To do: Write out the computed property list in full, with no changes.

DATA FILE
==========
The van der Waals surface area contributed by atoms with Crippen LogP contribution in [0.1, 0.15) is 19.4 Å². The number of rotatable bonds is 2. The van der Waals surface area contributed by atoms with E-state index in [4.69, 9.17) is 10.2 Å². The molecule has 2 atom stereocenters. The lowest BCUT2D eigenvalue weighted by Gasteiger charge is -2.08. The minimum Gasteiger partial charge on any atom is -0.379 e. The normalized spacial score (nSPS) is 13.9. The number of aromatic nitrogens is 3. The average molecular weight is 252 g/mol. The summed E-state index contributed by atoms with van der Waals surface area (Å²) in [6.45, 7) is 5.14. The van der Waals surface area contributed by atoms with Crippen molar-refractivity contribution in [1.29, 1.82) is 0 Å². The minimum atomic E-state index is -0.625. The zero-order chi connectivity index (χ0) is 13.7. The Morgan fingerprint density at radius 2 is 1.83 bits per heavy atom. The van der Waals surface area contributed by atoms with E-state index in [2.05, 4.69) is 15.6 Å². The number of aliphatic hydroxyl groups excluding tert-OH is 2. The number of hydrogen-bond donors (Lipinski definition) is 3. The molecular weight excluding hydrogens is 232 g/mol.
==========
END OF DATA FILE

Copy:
The van der Waals surface area contributed by atoms with Crippen LogP contribution in [0.1, 0.15) is 19.4 Å². The number of rotatable bonds is 2. The van der Waals surface area contributed by atoms with E-state index in [4.69, 9.17) is 10.2 Å². The molecule has 2 atom stereocenters. The lowest BCUT2D eigenvalue weighted by Gasteiger charge is -2.08. The minimum Gasteiger partial charge on any atom is -0.379 e. The normalized spacial score (nSPS) is 13.9. The number of aromatic nitrogens is 3. The average molecular weight is 252 g/mol. The summed E-state index contributed by atoms with van der Waals surface area (Å²) in [6.45, 7) is 5.14. The van der Waals surface area contributed by atoms with Crippen molar-refractivity contribution in [1.29, 1.82) is 0 Å². The minimum atomic E-state index is -0.625. The zero-order chi connectivity index (χ0) is 13.7. The Morgan fingerprint density at radius 2 is 1.83 bits per heavy atom. The van der Waals surface area contributed by atoms with E-state index in [2.05, 4.69) is 15.6 Å². The number of aliphatic hydroxyl groups excluding tert-OH is 2. The number of hydrogen-bond donors (Lipinski definition) is 3. The molecular weight excluding hydrogens is 232 g/mol.